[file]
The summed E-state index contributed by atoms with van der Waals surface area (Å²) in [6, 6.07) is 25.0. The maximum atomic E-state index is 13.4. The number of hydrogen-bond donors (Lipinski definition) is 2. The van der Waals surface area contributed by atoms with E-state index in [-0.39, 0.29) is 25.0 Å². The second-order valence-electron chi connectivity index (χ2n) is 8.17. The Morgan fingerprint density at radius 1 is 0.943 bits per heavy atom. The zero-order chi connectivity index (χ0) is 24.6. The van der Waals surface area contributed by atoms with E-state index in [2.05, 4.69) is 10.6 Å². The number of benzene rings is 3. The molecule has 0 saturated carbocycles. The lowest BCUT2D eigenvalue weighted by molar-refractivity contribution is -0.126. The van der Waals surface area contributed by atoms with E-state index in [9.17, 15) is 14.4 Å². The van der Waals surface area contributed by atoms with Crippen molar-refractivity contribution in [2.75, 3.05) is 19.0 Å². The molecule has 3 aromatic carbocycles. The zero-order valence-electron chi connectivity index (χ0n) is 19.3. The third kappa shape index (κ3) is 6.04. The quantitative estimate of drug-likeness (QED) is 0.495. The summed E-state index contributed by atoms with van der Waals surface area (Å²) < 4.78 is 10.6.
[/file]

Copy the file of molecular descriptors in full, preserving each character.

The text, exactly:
The summed E-state index contributed by atoms with van der Waals surface area (Å²) in [6, 6.07) is 25.0. The maximum atomic E-state index is 13.4. The number of hydrogen-bond donors (Lipinski definition) is 2. The van der Waals surface area contributed by atoms with E-state index in [-0.39, 0.29) is 25.0 Å². The second-order valence-electron chi connectivity index (χ2n) is 8.17. The Morgan fingerprint density at radius 1 is 0.943 bits per heavy atom. The zero-order chi connectivity index (χ0) is 24.6. The van der Waals surface area contributed by atoms with E-state index in [2.05, 4.69) is 10.6 Å². The number of benzene rings is 3. The molecule has 0 saturated carbocycles. The lowest BCUT2D eigenvalue weighted by molar-refractivity contribution is -0.126. The van der Waals surface area contributed by atoms with E-state index in [9.17, 15) is 14.4 Å². The van der Waals surface area contributed by atoms with Crippen molar-refractivity contribution in [2.75, 3.05) is 19.0 Å². The molecule has 3 aromatic carbocycles. The zero-order valence-electron chi connectivity index (χ0n) is 19.3. The third kappa shape index (κ3) is 6.04. The quantitative estimate of drug-likeness (QED) is 0.495. The summed E-state index contributed by atoms with van der Waals surface area (Å²) < 4.78 is 10.6.